Pastures with sycamore trees are biodiversity hotspots. In fact, botanist Thomas Kiebacher from the Federal Institute for Forest, Snow and Landscape Research (WSL) has found out that these traditionally cultivated landscapes are home to over 500 species of mosses and lichens.
More than 50 of these species are on Red Lists for endangered species, and 10 of them are even threatened with extinction in Switzerland.
In his doctoral thesis, Kiebacher investigated the mosses and lichens growing on around 90 trees in alpine sycamore pastures. “The aim of the research project was to gain a clearer understanding of the ecological requirements of mosses and lichens and how we can take targeted measures to protect them. Because around 40% of all mosses and a third of all tree- and ground-dwelling lichens in Switzerland are endangered”, says Kiebacher.
The researcher would also like to help conserve sycamore pastures because these park-like landscapes bear witness to a centuries-old cultivation method, which not only used these green spaces as pasture land, but also gathered the trees’ foliage for use as bedding in cowsheds and their wood for heating. Yet many of these cultivated pastures have already been lost, and “today dead sycamores are rarely replaced like they used to be”, Kiebacher was told by older local farmers when he asked them how the use of sycamore pastures had changed over the past century.
20,000 moss and lichen samples
Over a two-year period, Kiebacher collected more than 20,000 moss and lichen samples from six locations in Switzerland, Austria and Germany. His results have now been presented in a number of specialist studies.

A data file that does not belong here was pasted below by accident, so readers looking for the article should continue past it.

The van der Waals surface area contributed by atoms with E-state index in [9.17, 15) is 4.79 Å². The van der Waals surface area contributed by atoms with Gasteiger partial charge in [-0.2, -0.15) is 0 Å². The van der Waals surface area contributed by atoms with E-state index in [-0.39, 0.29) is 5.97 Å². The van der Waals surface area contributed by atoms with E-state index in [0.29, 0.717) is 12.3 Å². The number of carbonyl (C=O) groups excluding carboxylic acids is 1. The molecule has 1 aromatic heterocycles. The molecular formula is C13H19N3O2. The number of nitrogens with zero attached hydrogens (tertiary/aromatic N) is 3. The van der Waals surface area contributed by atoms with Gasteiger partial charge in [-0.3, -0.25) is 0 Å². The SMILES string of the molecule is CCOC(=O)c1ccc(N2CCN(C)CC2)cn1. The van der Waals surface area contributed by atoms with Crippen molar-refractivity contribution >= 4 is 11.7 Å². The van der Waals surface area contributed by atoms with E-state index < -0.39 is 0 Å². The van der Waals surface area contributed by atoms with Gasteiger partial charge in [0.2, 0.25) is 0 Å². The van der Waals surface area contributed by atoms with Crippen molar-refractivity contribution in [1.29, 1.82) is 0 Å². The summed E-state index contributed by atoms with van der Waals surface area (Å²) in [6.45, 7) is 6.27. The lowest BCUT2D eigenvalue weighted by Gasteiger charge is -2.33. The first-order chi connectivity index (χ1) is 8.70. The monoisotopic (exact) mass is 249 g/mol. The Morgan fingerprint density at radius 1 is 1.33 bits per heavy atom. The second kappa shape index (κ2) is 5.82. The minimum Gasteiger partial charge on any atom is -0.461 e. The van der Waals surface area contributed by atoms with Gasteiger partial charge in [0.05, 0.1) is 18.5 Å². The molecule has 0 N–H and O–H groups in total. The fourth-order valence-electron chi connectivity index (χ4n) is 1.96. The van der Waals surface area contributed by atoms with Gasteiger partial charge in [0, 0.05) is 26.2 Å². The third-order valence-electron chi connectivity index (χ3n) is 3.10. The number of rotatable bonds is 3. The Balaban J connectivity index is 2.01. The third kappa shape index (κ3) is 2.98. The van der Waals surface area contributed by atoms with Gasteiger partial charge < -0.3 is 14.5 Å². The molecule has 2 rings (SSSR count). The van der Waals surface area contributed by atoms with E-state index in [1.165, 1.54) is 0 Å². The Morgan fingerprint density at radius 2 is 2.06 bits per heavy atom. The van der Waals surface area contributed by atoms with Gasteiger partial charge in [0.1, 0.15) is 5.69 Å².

Kiebacher’s research shows that about a fifth of all mosses and lichens known in Switzerland grow in sycamore pastures. In all, he identified 314 mosses and 232 lichens, more than 50 of which are endangered. Furthermore, on a number of sycamore trees the botanist found Rudolph’s trumpet moss (Tayloria rudolphiana), a rare species that is protected throughout Europe and occurs almost exclusively in the northern Alps. Consequently, Switzerland bears great responsibility for conserving this species.
A special climbing technique
To record as many of the trees’ lichens and mosses as possible, Kiebacher even climbed up into the treetops. These efforts paid off, for a third of all mosses and even two-thirds of the lichens only flourish in the trees’ upper reaches, probably because that is where quite particular environmental conditions prevail. “This finding is very important. The crowns of trees should always be included in biodiversity studies on tree- and ground-dwelling mosses and lichens”, says Kiebacher, one of only a few researchers to have used this special specimen-gathering technique so far.
And it’s not just the sycamore trees themselves that are bursting with biodiversity, but also the ground vegetation beneath them, for in total Kiebacher found almost 350 vascular plants and over 250 moss species there. The researcher explains the large variety of species in terms of the great diversity of conditions on pastureland sites, where the spaced-out trees produce a patchwork of sunny and shady spots.
Old and young sycamore trees
Kiebacher found that the oldest sycamores had the greatest species diversity, though some species, like the endangered bristle moss (Orthotrichum rogeri), prefer to grow on young trees. Consequently, Kiebacher points out that “it is important to maintain trees of different ages if we want to encourage broad diversity and secure the long-term future of sycamore pastures”.
The researcher will sum up the results of his five years of research on sycamore pastures in a book to be published in the Bristol series in autumn 2017. He not only hopes this will raise public awareness that sycamore pastures constitute a hitherto neglected habitat type with great biodiversity, but also that more sycamore pasture conservation projects like the one in the Diemtig Valley in the canton of Bern will be implemented.
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